Writing is the same way. Whether I write in response to a prompt or I try something new–like the poetry class I took earlier–each new technique takes time and practice to eventually get it right. There were a few things in the Intro to Poetry class that I chose to skip for now, but I learned something about them. Just because I couldn’t master a form or technique in the time allotted, doesn’t mean I will never master it. Yeah, OK. I will never be a poet, but I took the course to help with writing, not to be the next Elizabeth Bronte. I will keep trying the things I learned and the things I skipped until I feel more confident with the results. The class provided me with a structured learning opportunity, one which provided me with ideas that I can research more fully to feel more comfortable in further exploration.
Months ago, I mentioned that I thought there was a relationship between writing and drawing or painting. I began to explore Zentangling to help with the drawing. There is still much to learn about tangling, but I have a better idea about where to find ideas and inspiration, as well as new patterns. Taking the Intro to Poetry class gave me the same for writing.
Bottom line: Fooling around is a fun way to learn.
From now on, I will take more time to play. Maybe it will help my creativity…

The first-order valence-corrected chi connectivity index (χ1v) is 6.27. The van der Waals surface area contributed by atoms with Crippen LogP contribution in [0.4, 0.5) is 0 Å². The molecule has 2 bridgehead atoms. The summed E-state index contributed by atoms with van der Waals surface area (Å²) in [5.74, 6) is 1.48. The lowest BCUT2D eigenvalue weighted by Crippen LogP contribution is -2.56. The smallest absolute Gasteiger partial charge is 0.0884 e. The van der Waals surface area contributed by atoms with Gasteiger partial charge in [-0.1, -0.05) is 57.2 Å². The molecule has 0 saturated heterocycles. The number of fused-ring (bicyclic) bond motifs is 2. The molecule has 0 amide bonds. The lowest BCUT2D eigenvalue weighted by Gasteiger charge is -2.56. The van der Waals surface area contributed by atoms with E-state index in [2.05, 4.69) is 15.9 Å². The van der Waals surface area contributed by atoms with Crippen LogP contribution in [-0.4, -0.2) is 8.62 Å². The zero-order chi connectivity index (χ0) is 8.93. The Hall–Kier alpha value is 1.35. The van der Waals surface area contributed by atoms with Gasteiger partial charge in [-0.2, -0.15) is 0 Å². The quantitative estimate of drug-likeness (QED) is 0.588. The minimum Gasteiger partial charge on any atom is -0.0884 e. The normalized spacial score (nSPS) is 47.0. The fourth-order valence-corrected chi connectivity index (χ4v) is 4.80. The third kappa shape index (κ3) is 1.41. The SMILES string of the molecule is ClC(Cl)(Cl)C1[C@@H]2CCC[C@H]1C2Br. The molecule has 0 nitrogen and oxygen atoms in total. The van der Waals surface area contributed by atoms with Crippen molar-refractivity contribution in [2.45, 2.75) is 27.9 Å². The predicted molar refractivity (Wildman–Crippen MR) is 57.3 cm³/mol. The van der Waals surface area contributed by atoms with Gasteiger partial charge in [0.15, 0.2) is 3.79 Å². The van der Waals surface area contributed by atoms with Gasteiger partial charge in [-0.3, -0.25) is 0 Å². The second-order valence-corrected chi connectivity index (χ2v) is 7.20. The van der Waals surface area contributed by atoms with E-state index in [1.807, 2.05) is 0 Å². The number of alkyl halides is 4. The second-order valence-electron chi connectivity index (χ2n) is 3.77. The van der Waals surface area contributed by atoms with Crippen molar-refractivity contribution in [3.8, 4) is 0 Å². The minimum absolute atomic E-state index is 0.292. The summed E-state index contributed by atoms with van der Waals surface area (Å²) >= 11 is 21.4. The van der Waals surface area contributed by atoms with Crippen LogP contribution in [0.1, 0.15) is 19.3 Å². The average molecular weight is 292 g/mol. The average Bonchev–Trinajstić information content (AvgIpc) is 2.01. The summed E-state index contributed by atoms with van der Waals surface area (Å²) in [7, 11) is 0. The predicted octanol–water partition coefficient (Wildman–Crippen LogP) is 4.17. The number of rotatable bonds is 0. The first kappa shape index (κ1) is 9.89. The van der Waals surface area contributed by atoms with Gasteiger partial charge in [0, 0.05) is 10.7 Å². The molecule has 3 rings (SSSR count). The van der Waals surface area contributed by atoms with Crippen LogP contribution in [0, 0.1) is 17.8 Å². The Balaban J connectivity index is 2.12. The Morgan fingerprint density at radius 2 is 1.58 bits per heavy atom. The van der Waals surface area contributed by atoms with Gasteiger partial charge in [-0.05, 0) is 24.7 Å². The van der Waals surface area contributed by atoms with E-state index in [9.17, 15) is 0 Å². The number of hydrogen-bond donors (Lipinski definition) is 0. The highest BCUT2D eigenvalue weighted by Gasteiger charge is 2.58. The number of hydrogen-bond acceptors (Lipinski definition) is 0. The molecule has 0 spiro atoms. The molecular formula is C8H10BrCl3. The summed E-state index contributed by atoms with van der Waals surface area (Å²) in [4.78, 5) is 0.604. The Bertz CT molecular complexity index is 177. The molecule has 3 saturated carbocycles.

Reblogged this on Matthews' Blog and commented:
Fooling around if indeed that is what it is, with intent to take in the beauty the environment and people could provide, is indeed a sure way engaging the mind along literary lines I thought. A good piece in my view
i just googled tangling and zentangling to see what it was you were playing around with. i’d never heard those terms before. would be good to know a bit more about it all. Libby
The nearest definition I can come up with is meditative doodling. It’s a patented technique it’s popularity has grown enough that several how-to art books are including Zentangle techniques. A good place to start is Zentangle.com. Recently, I blogged a whole series of learning about one quarter of the official patterns using a book called One Zentangle a Day. For me, it’s not a meditative process–yet–as I am too involved in getting the patterns to work. Hope that helps.
i know that meditative colouring-in is ‘all the go’ and that a number of meditative colouring in books were on the top of the bestselling books list for some weeks, which was a sad fact for us authors. but am a great fan of creativity in whatever form, and mindfulness in particular. good luck with getting those patterns to work.
Personally, I like the creativity inherent in Zentangling and zen doodling. But I can see why the adult coloring books are so popular. Not only are they relaxing, but there is the added bonus of creating your own color scheme–even if one is using the same patterns as a million other people, each work is unique in terms of color, shading, and embellishing. I can also see how the use of both the coloring books and creation of individual artistic pieces can help in self-knowledge and mindfulness. I must admit that creating tangles gives me plenty of time to explore myself!